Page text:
In March 1999, the Federal Republic of Yugoslavia[1] (Republic of Serbia and Republic of Montenegro) rejects NATO’s ultimatum and the North Atlantic Alliance starts with a military intervention against Yugoslavia, initially focusing on police objectives and the Yugoslav army. Despite initial estimations foreseeing that it will only last a couple of days, the intervention lasts 79 days and ends with many casualties among the civil population, but also with huge damages for the infrastructure (road and railway bridges, manufactures, administrative buildings, airports and airdromes facilities etc.). The intervention ends after Yugoslavia and NATO sign the Kumanovo Military Technical Agreement (09.06) and the adoption by the UN Security Council of the 1244 Resolution (10.06). The mentioned documents foresee the end of the armed conflict, UÇK’s disarmament, the withdrawal of the Yugoslav and Serbian security forces from the province, the establishment, in the province, of a temporary administration of UN (UNMIK) and the deployment of a military force led by NATO (KFOR) to guarantee the security conditions for UNMIK’s activity, for the edification of a democratic society and the establishment of proper conditions for negotiations seeking a final tenable solution.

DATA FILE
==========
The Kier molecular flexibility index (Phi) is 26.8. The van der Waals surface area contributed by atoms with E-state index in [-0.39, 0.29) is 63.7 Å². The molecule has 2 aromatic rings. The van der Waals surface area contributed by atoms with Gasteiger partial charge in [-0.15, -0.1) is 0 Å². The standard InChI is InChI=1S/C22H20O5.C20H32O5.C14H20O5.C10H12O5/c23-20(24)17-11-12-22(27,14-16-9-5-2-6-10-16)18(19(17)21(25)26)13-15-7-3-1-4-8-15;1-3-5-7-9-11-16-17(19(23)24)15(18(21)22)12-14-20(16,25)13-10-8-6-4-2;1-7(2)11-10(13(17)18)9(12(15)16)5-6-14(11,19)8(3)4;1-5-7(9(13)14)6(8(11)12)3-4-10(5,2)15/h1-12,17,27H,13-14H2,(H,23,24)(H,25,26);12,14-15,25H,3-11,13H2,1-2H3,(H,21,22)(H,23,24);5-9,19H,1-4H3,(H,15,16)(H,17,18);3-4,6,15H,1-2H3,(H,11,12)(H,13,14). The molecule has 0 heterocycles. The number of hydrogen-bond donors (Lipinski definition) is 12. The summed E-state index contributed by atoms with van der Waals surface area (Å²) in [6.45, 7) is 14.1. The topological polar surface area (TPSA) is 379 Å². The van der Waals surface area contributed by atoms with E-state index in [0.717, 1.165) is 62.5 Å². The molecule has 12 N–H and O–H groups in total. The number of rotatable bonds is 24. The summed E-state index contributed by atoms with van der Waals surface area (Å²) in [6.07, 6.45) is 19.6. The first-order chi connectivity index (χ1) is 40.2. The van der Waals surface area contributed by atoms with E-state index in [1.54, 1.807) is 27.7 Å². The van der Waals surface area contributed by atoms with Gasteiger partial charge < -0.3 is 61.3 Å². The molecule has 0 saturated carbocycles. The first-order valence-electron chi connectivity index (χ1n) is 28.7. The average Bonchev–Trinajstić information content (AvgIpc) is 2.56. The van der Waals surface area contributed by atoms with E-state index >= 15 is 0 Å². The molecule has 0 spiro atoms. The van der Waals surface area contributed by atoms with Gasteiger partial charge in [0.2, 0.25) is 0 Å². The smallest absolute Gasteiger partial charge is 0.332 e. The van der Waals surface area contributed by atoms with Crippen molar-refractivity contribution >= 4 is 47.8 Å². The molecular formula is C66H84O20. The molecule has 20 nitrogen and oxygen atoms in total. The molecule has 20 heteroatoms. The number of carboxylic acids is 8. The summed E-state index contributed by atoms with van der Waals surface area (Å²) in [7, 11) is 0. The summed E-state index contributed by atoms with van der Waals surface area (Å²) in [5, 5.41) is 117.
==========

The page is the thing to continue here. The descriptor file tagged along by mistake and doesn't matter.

The negotiations between the Serbian and the Kosovar Albanese parts, in different formats and with different international mediators, fails, therefore, on 17.02.2008, the Prishtina parliament unilaterally declares the independence of “Kosovo’s Republic”. It is quickly recognized by many states, including by most of NATO and EU’s states (except for Cyprus, Greece, Romania, Slovakia and Spain).

Can something negative be also a “plus”?

In the first half of 2020, there were talks on resuming the "dialogue" between Belgrade and Prishtina and ways of leading the "parties" to a compromise. For the moment, Prishtina’s resignation from the surtax seems to be enough for retaking the "dialogue". Such an evolution is desirable, because lacking contacts, tensions can increase and an incident can escalate. The resumption of the "dialogue" also creates premises for ignoring other unilateral radical measures, which will affect not only the relations between Belgrade and Prishtina or between Serbs and Albanians, but also the (still relatively fragile) stability of the region.

Under these conditions, the "Ahtisaari Plan plus, plus" is being carried out, seeking for a solution.

One can hardly give a final answer to this solution/question, as there are arguments both for the acceptance of the plan and against it. From both "sides". Moreover, it is not even defined what this plan might entail, as each political analyst has its own vision.